We don’t often review entry-level CPU coolers. The last such review was published on our site over five months ago and even that product, the Igloo 5710 Plus Silent from GlacialTech, was not truly entry-level as it cost $34. Not all users want to spend over $35-40 for a non-reference cooler, especially as high cooling efficiency is only demanded by the small category of computer enthusiasts and overclockers. So, today we are going to target the larger user category by examining and testing three small and cheap air coolers priced at below $20. These products are manufactured by Cooler Master, Nexus and Scythe.
Cooler Master Hyper TX3 (RR-910-HTX3-GP)
The Hyper TX3 is the third version of the well-known low-end cooler from Cooler Master. The original Hyper TX came out in 2006 and was deservedly praised for its optimal price/performance ratio. In 2008 it was succeeded by the Hyper TX2 which became compatible with multiple platforms but did not bring any other improvements. And finally, in the second half of the last year Cooler Master released the third version Hyper TX and it is indeed much different from the two previous versions. Let’s take a look at it.
This cooler comes in a transparent blister pack with a paper insert inside.
It is accompanied with the following accessories:
The cooler seems to have the same design as before with three 6mm copper heat pipes and press-fitted aluminum fins.
The Hyper TX3 is almost the same size as its predecessors.
The cooler has become lighter by 12 grams and now weighs 470 grams. Its heatsink still consists of 42 aluminum fins which are 0.5 millimeters thick and 1.9 millimeters apart from each other.
The key innovation in the heatsink design is that the Hyper TX employs the direct-touch (or, as Cooler Master terms it, direct contact) technology.
One shortcoming of the implementation of this technology in the Hyper TX3 is immediately obvious: the distance between the heat pipes in the cooler’s base is as long as 6 millimeters! This is going to have a negative effect on the heat transfer between the cooler and the CPU. The aluminum piece transforming into the tiny heatsink cannot make up for that deficiency, so we cannot expect the Hyper TX3 to be a highly efficient product in its class. On the other hand, this is better than the base of the Hyper 101.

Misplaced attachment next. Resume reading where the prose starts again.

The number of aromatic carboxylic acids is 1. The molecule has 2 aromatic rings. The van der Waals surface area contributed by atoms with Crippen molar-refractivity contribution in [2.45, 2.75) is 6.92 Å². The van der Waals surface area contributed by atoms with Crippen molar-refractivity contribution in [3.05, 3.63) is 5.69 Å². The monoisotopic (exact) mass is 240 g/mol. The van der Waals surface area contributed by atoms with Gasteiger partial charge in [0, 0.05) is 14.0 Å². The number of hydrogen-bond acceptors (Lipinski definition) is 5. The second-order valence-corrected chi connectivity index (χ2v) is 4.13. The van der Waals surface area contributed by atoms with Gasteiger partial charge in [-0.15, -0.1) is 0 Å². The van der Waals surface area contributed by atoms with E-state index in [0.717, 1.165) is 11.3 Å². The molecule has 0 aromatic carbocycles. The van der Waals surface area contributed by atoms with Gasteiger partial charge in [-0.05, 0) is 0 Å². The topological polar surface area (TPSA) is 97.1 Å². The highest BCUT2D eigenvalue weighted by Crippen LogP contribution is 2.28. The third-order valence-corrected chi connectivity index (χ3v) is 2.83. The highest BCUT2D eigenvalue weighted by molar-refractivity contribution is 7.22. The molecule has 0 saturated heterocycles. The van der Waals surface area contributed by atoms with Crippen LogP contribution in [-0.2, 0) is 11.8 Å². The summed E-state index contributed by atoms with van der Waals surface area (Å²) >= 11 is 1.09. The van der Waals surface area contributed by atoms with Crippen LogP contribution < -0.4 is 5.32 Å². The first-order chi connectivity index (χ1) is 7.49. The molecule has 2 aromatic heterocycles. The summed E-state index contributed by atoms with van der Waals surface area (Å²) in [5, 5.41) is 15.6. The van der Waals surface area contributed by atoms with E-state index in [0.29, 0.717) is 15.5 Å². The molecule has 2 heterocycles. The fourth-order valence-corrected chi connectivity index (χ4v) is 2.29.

Another new feature of the Hyper TX3 compared to its two predecessors is its 92x92x25mm fan Blade Master 92 (R4-BM9S-28PK-R0).
The speed of the fan is PWM-controlled in a range of 800 to 2800 RPM. The airflow varies from 15.7 to 54.8 CFM and the noise from 17 to 35 dBA. The manufacturer claims the improved bearing of this fan will last for 40,000 hours. The max power consumption of the fan is slightly above 3 watts. The fan is secured on the heatsink with two stiff wire brackets. Another pair of such brackets is included into the box so that you could install a second fan to exhaust the air. The impeller and rotor are 84 and 32 millimeters in diameter, respectively. The cable is 305 millimeters long.
It is most simple and easy to install the Hyper TX3 on a CPU. You use standard plastic fasteners for LGA775/1156 mainboards and a retention clip for AMD mainboards. A step-by-step installation guide is available in 18 languages. The Hyper TX3 is not compatible with LGA1366 mainboards.
The Cooler Master Hyper TX3 comes at a recommended price of only $19.9.